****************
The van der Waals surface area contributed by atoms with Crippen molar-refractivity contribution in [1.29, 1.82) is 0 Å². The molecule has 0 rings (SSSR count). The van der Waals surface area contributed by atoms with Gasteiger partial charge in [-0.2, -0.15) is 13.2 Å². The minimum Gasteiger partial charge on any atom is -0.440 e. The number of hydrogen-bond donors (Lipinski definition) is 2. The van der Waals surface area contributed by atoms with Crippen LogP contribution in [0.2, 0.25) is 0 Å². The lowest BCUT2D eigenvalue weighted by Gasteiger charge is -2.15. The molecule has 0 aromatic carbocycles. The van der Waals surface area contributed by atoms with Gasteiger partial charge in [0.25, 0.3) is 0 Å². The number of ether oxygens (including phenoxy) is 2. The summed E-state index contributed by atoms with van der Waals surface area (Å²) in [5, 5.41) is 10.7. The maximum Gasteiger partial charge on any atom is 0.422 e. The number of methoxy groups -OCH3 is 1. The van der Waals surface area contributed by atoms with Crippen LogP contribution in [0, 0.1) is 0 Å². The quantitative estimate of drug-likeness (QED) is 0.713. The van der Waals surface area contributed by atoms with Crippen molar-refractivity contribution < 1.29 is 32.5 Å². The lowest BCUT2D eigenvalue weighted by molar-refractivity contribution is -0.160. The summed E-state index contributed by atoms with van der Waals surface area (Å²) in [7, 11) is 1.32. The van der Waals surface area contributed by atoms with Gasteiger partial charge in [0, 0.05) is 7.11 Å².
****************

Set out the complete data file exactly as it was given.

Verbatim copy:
The van der Waals surface area contributed by atoms with Crippen molar-refractivity contribution in [1.29, 1.82) is 0 Å². The molecule has 0 rings (SSSR count). The van der Waals surface area contributed by atoms with Gasteiger partial charge in [-0.2, -0.15) is 13.2 Å². The minimum Gasteiger partial charge on any atom is -0.440 e. The number of hydrogen-bond donors (Lipinski definition) is 2. The van der Waals surface area contributed by atoms with Crippen LogP contribution in [0.2, 0.25) is 0 Å². The lowest BCUT2D eigenvalue weighted by Gasteiger charge is -2.15. The molecule has 0 aromatic carbocycles. The van der Waals surface area contributed by atoms with Gasteiger partial charge in [0.25, 0.3) is 0 Å². The number of ether oxygens (including phenoxy) is 2. The summed E-state index contributed by atoms with van der Waals surface area (Å²) in [5, 5.41) is 10.7. The maximum Gasteiger partial charge on any atom is 0.422 e. The number of methoxy groups -OCH3 is 1. The van der Waals surface area contributed by atoms with Crippen LogP contribution in [0, 0.1) is 0 Å². The quantitative estimate of drug-likeness (QED) is 0.713. The van der Waals surface area contributed by atoms with Crippen molar-refractivity contribution < 1.29 is 32.5 Å². The lowest BCUT2D eigenvalue weighted by molar-refractivity contribution is -0.160. The summed E-state index contributed by atoms with van der Waals surface area (Å²) in [7, 11) is 1.32. The van der Waals surface area contributed by atoms with Gasteiger partial charge in [0, 0.05) is 7.11 Å².